Publication about COVID-19 Kidney disease
An early warning for severity and complications
Several publications indicate that the novel coronavirus SARS-CoV-2 does not only affect the lungs but also impacts numerous other organs, like kidneys which have been observed to be the second most frequently affected organs.
A recent publication of the German University hospital Göttingen recommends admission to the intensive care unit (ICU) in case of nephritis in COVID-19 patients. To detect nephritis, simple urine tests such as the determination of leukocytes, albumin and hemoglobin are used, as shown in the flow chart below. The presence of nephritis can be used as an indicator of the Capillary Leak Syndrome (CLS), which can be a prediction of serious complications such as fluid overload, respiratory failure and the need for ICU admission. Hypoalbuminemia is a common finding in CLS; the three criteria for nephritis are leucocyturia, albuminuria and hematuria.
The following laboratory values were observed in hospitalized COVID-19 patients
- Patients with mild COVID-19 disease on normal wards
None or one of the nephritis criteria are positive and/or serum albumin concentrations above 2.5 g/dl (25 g/l).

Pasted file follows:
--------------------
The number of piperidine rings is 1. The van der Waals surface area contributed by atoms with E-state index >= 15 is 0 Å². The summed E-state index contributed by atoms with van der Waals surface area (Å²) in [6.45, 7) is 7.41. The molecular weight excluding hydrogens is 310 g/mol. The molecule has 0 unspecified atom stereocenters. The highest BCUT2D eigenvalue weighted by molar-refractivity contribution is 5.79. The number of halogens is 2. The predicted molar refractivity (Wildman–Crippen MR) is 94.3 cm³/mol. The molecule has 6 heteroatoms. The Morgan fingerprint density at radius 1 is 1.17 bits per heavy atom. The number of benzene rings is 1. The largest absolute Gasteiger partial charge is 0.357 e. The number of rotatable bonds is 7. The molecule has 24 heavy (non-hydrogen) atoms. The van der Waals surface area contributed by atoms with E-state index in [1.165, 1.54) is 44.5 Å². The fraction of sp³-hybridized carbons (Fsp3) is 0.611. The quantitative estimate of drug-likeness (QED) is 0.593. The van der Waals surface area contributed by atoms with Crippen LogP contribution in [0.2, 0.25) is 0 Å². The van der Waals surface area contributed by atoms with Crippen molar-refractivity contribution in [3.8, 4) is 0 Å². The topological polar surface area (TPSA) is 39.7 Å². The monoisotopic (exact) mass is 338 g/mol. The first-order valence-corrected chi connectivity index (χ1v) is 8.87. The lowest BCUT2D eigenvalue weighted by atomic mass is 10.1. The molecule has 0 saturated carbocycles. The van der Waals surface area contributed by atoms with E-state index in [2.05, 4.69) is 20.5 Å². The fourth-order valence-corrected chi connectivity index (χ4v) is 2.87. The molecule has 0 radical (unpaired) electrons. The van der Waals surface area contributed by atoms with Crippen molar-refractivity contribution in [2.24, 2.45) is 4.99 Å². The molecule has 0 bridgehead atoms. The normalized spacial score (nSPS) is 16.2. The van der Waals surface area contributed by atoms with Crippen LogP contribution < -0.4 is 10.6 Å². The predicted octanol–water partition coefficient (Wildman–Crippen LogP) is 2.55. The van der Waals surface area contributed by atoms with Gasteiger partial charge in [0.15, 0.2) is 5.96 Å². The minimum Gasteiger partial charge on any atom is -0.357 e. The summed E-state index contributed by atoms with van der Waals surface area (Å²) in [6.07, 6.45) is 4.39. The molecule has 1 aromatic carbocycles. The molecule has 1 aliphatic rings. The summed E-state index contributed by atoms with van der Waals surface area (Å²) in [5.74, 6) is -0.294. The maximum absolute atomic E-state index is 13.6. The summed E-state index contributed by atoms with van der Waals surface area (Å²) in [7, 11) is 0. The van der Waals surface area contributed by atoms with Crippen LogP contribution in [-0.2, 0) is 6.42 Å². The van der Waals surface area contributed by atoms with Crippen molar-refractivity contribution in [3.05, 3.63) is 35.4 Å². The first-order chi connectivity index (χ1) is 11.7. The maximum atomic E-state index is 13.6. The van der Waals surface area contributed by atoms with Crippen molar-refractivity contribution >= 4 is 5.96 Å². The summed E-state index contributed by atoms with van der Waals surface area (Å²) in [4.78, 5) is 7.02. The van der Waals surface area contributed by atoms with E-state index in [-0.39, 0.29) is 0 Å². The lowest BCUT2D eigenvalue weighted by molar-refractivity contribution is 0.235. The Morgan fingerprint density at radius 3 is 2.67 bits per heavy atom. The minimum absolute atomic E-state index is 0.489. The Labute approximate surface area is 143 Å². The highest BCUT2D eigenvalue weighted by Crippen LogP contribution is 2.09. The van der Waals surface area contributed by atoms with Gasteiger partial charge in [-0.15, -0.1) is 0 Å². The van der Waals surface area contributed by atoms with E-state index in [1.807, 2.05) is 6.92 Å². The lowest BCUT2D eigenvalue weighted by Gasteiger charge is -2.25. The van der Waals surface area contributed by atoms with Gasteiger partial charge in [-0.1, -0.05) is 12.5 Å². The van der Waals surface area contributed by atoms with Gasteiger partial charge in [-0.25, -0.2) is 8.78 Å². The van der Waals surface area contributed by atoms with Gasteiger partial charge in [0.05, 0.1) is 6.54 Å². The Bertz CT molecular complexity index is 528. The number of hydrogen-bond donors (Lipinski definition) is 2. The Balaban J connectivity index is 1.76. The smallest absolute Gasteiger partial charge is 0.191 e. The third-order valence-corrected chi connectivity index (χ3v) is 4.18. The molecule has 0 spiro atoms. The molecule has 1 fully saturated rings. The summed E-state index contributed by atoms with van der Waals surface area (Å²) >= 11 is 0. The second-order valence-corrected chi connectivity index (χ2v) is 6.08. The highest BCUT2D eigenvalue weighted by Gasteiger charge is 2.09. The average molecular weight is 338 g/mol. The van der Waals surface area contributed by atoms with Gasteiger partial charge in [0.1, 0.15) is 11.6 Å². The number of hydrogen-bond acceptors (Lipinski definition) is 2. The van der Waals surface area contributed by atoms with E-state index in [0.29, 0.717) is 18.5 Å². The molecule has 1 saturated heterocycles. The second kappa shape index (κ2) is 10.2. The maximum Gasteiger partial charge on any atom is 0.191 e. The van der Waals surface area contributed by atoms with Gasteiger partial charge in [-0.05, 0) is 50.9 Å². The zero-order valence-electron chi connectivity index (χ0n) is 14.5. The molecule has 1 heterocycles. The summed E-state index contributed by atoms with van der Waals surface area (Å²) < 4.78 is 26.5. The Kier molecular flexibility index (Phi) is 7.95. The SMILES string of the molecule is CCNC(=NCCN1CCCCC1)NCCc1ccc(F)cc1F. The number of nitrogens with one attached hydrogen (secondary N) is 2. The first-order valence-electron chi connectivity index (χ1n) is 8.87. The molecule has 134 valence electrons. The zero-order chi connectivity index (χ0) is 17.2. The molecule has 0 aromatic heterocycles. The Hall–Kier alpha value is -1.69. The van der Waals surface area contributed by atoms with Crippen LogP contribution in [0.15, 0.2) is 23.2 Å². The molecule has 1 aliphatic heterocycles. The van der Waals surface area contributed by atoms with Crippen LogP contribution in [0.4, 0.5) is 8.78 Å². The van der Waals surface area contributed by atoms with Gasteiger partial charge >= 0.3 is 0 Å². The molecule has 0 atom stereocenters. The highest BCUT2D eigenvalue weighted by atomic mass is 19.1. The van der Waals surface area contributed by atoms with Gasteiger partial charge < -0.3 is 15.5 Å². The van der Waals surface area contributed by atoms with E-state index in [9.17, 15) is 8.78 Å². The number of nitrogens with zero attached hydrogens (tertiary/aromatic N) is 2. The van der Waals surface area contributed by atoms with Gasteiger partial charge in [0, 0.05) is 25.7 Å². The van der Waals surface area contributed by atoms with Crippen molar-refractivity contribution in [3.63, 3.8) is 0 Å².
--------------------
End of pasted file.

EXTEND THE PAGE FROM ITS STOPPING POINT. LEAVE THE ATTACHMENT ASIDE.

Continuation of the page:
For this group, it is recommended to re-evaluate patients daily and repeat urine tests every 3 days.
- Patients with intermediate risk Two or all three nephritis criteria are positive and serum albumin concentrations in the range of 2.0 – 2.5 g/dl (20 - 25 g/l).For this group, it seems to be useful check urine and serum albumin daily.
- Intensive care patients with severe COVID-19 disease
All three nephritis criteria are positive and serum albumin concentrations below 2 g/dl (20 g/l).
Why are serum albumin and microalbumin levels abnormal in COVID-19 patients?
The capillary leak syndrome (CLS) is characterized by hypoalbuminemia (reduced serum albumin concentration). CLS is caused by a greatly increased permeability of the capillary walls of the blood vessels, resulting in a massive leakage of plasma into the interstitium.
Albumin in urine (microalbumin)
Albuminuria is considered a clinically important indicator of deterioration in renal function. In individuals with hypertension and vascular disease it is a risk factor for an increased incidence of coronary events.
Modified flow chart: Proposed algorithm for early detection of COVID-19-associated nephritis and CLS syndrome and admission to the Intensive Care Unit1 (modified from Gross et al.)
- COVID-19-associated nephritis: early warning for disease severity and complications. Gross O., Moerer O., Weber M., Huber T.B.,Scheithauer S, doi.org/10.1016/S0140-6736(20)31041-2
- Kidney disease is associated with in-hospital death of patients with COVID-19, Yichuan Gheng, Ran Luo, Kun Wang, Meng Zhang, Zhixiang Wang,Lei Dong, Junhua Li, Ying Yao, Shuwang Ge, Gang Xu, Kidney international (2020) 97, 829-838